Stalking Jon Corzine; Meet the Hedge Fund Manager Who Will Not Rest until the Former Governor of New Jersey Is in Prison

By Goodman, Leah McGrath | Newsweek, April 10, 2015 | Go to article overview

Stalking Jon Corzine; Meet the Hedge Fund Manager Who Will Not Rest until the Former Governor of New Jersey Is in Prison


Goodman, Leah McGrath, Newsweek


Byline: Leah McGrath Goodman

Few of the financial titans who ran firms into the ground over the past decade are as deeply connected on Wall Street and in Washington, D.C., as Jon Corzine, onetime New Jersey governor and U.S. senator and the former CEO of both Goldman Sachs and the now-defunct brokerage house MF Global.

A testament to that may be how easily he bounced back from his grilling in Congress over the 2011 bankruptcy of MF Global--the eighth-largest bankruptcy in U.S. history--to be welcomed back into society circles. In August, Corzine hosted a "Ready for Hillary" party in the Hamptons with his new wife, psychotherapist Sharon Elghanayan, along with a group of well-heeled co-hosts that included actress Ashley Judd.

Yet James Koutoulas, CEO of $100 million Chicago hedge fund Typhon Capital Management, is determined to see Corzine get his comeuppance. "I am going to keep fighting until Corzine is in jail," he says. "The evidence we need to charge him is there. We need to make clear as a society that the next time a sociopath CEO says, 'Do I go out of business or do I cheat?' and chooses to cheat, he is going to be thinking about it in an orange jumpsuit in state prison."

Koutoulas, 34, faces formidable headwinds. Corzine, a former Democratic politician, has powerful friends, including President Barack Obama and Hillary Clinton, for whom he has raised hundreds of thousands of dollars in donations, including his own money.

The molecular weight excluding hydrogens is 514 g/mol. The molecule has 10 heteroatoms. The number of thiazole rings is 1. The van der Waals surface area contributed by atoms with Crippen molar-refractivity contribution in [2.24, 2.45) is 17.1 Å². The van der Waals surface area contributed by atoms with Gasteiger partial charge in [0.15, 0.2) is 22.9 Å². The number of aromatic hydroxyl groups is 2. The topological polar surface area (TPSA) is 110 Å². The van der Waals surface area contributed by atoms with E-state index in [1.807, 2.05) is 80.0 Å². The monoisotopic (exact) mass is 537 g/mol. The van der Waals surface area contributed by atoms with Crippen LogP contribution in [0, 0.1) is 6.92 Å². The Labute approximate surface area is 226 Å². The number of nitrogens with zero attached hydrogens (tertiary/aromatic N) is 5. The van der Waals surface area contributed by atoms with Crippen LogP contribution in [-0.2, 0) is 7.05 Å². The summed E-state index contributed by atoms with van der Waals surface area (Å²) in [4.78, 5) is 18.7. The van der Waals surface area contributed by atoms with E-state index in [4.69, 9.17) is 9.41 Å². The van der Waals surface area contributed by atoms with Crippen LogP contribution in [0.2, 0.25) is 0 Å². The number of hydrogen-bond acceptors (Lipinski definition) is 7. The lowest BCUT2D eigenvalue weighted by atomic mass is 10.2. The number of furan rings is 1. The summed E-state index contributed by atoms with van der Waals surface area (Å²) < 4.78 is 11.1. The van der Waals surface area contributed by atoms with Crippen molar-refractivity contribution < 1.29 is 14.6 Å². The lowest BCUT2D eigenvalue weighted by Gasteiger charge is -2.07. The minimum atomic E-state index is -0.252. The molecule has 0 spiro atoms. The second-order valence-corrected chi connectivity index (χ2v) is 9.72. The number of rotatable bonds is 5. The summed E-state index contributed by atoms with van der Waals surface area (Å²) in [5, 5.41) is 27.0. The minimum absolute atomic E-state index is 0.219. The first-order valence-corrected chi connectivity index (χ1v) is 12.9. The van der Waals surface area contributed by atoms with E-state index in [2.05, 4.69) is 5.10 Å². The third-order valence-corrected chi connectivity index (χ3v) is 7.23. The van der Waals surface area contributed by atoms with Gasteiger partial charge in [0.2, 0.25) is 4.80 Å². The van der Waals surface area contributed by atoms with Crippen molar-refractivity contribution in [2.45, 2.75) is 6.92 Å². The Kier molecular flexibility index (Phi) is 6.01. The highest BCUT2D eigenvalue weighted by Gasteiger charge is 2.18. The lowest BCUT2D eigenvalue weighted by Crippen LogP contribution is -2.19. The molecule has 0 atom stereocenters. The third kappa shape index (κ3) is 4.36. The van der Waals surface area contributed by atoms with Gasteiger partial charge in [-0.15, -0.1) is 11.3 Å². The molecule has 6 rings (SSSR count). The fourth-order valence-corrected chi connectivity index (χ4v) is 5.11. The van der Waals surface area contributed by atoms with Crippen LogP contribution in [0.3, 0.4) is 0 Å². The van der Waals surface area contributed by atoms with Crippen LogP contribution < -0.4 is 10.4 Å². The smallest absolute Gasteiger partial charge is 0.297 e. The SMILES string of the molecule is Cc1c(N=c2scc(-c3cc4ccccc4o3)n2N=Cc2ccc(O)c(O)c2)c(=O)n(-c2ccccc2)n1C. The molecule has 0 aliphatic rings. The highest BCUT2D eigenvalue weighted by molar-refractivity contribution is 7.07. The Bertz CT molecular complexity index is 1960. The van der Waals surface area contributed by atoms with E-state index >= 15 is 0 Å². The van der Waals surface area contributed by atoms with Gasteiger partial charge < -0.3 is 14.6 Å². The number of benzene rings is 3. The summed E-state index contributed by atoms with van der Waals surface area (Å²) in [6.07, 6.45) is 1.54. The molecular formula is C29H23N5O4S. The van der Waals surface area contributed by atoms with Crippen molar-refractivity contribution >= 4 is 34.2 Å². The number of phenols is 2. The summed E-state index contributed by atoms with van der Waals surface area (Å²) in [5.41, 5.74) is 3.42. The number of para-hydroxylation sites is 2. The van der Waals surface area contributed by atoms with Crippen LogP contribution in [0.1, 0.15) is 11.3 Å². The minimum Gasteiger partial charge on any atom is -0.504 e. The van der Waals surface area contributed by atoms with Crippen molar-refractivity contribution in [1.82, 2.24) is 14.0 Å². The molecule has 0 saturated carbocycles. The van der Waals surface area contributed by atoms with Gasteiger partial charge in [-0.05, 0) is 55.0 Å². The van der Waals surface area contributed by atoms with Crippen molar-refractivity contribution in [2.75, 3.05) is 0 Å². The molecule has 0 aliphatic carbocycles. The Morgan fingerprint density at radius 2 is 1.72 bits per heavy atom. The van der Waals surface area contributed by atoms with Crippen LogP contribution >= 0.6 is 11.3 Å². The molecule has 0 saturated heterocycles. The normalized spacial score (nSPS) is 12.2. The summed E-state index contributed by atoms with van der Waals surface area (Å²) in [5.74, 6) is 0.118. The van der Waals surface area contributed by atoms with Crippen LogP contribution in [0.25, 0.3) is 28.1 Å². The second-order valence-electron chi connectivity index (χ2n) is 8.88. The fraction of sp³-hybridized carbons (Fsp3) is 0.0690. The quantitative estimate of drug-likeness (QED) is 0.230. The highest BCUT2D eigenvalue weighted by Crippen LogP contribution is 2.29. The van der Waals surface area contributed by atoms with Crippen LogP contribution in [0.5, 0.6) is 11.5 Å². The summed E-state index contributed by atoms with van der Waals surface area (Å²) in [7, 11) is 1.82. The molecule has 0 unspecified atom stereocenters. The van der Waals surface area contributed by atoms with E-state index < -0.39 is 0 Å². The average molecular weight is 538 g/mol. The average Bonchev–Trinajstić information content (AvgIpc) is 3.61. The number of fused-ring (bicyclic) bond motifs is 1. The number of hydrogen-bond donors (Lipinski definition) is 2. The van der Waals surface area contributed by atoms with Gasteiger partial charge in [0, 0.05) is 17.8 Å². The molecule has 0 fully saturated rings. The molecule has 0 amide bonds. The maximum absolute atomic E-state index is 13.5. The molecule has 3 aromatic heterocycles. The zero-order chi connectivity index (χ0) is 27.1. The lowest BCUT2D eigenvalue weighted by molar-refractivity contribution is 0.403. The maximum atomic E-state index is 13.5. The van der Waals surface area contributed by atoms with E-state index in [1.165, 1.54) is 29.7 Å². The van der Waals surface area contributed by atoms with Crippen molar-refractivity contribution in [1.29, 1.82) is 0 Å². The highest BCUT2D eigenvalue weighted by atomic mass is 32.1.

And the former MF Global CEO has made it clear he is not about to give in. While many have forgotten about Corzine's legal travails, he is awaiting trial in U.S. District Court on civil charges brought by watchdog agency the Commodity Futures Trading Commission (CFTC), which accuses him of failing "repeatedly and unlawfully" to prevent more than $1 billion in customer funds from being misused as MF Global unraveled in the fall of 2011. With no trial date set, though, the civil suit could take years and will not result in jail time.

The Department of Justice (DOJ) and the FBI worked with the CFTC on the investigation but opted not to pursue criminal charges against Corzine for his actions as MF Global went bankrupt.

Criminal convictions are much harder to win than civil ones. "Criminal actions have a higher standard; you have to prove your case beyond a reasonable doubt," says Ron Filler, a New York Law School professor who specializes in derivatives, futures and options law. He adds that it looks as if the DOJ "did not think it had enough evidence to do that." Also, a high-level Washington lawyer, who agreed to speak to Newsweek on background, points out that Corzine hasn't agreed to settle with the CFTC, which could mean he thinks he has a strong defense. In 2014, he failed to win a dismissal of the case the CFTC had brought against him.

This much is established: Tens of thousands of ordinary Americans lost their money as MF Global fought insolvency--and the paper trail indicates the top brass who used customer money illegally were receiving instructions from Corzine.

Perhaps the most astounding fact of the MF Global case is that the wire transfers of customer money for improper reasons is not in question, nor is there any question which executives were calling the shots in the final days.

Corzine joined MF Global as CEO in the spring of 2010, after losing his bid for a second term as New Jersey governor in 2009 and being ousted from Goldman in a palace coup a decade earlier. The CFTC said he had "a plan to transform the firm from a futures broker into a major investment bank."

"Corzine's strategy called for making increasingly risky and larger investments of the firm's money," the CFTC said. Just over a year into his tenure, MF Global was already in trouble, as the multibillion-dollar bets he made on Spanish, Italian and other European bonds cratered during the eurozone crisis. Losses mounted and ate into MF Global's cash position. …

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